Uber driver accused of kidnapping rider, 'touching' her breast: FBI

An Uber driver who allegedly kidnapped a passenger and assaulted her before dumping her on the side of a road in New York has been charged.

Harbir Parmar, 24, of Queens, was charged with kidnapping and wire fraud in U.S. District Court, the Justice Department announced in a criminal complained unsealed Tuesday.

Parmar was working for Uber around 11:30 p.m. on Feb. 21 when he allegedly picked up a female customer in Manhattan, who requested a trip to White Plains, roughly 30 miles north of the city.

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The woman reportedly got in Parmar's vehicle and fell asleep. During this time, Parmar allegedly changed the woman's destination to Boston, Massachusetts and drove in that direction before pulling over on the side of the road, prosecutors said.

When the woman woke up, Parmar was allegedly in the back seat with her, "with his hand under her shirt touching the top of her breast." The woman told investigators she asked to be driven to White Plains or a police station, but Parmar refused, and instead dropped her off on the side of Interstate 95 in Branford, Connecticut — a town more than 80 miles from Manhattan.

Parmar was charged with kidnapping for the alleged incident.

"As alleged, Harbir Parmar was hired to transport a woman from Manhattan to her home in White Plains," U.S. Attorney Geoffrey Berman said. "Instead, Parmar kidnapped, terrorized, and assaulted the woman before dumping her on the side of an interstate.  No one — man or woman — should fear such an attack when they simply hire a car service."

FBI Assistant-in-Charge William Sweeney Jr. called Parmar's alleged actions "an outrageous choice, deciding to unlawfully take advantage of his passenger at a moment of vulnerability for his own selfish motives."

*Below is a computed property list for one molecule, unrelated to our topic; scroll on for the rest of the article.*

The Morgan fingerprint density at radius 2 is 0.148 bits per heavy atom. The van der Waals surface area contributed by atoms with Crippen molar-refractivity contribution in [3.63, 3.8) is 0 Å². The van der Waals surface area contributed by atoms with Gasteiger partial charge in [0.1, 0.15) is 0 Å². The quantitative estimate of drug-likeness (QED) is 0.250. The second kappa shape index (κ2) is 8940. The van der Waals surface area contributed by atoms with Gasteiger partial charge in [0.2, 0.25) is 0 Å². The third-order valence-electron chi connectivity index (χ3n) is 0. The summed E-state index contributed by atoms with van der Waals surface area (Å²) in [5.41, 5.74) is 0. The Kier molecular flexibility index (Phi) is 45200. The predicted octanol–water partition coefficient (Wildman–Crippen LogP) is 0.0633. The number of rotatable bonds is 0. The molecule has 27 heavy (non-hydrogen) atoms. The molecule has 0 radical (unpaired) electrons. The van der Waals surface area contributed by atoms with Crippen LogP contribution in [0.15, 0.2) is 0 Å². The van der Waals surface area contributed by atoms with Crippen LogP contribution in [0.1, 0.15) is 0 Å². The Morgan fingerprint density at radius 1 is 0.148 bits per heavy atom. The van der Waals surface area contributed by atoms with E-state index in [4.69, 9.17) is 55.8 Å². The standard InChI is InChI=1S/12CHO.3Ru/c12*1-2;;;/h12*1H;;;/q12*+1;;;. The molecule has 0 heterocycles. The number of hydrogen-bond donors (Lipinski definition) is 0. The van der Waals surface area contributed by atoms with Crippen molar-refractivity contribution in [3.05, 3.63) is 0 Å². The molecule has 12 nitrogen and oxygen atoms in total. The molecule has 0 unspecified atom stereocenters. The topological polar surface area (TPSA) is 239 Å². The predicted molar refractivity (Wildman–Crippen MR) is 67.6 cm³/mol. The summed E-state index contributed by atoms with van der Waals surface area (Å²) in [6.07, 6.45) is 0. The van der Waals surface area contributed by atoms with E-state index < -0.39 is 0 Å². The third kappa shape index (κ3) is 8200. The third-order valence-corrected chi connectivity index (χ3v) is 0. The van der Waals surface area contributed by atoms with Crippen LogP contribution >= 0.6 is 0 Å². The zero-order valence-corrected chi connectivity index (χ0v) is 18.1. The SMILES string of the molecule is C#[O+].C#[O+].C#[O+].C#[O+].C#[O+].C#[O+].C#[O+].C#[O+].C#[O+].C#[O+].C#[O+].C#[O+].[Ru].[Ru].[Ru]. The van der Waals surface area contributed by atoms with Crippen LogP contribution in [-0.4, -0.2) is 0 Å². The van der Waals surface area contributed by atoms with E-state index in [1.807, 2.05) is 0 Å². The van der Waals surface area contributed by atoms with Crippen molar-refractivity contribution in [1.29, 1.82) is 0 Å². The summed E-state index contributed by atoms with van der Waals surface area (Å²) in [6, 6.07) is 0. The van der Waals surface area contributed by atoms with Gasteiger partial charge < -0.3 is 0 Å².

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Parmar's access to the app was "immediately" revoked, Uber told Fox News, adding that the company is cooperating with law enforcement. Uber said the alleged incident was "something no person should go through." The customer was charged more than $1,000 following the ordeal, but Uber said she was refunded in full "within days."

Additionally, prosecutors charged Parmar with wire fraud, as he allegedly reported "false information" regarding customers' destinations at least 11 times. He also allegedly falsely claimed customers — including the woman he's accused of kidnapping — had vomited in his car on at least three occasions, resulting "in over $3,600 in improper charges" to Uber customers.

Parmar told investigators "he knew" the woman did not vomit in his vehicle, according to the Justice Department.

The FBI believes Parmar could've had similar encounters with customers, and urges those with information to contact the Westchester resident agency at 914-925-3888.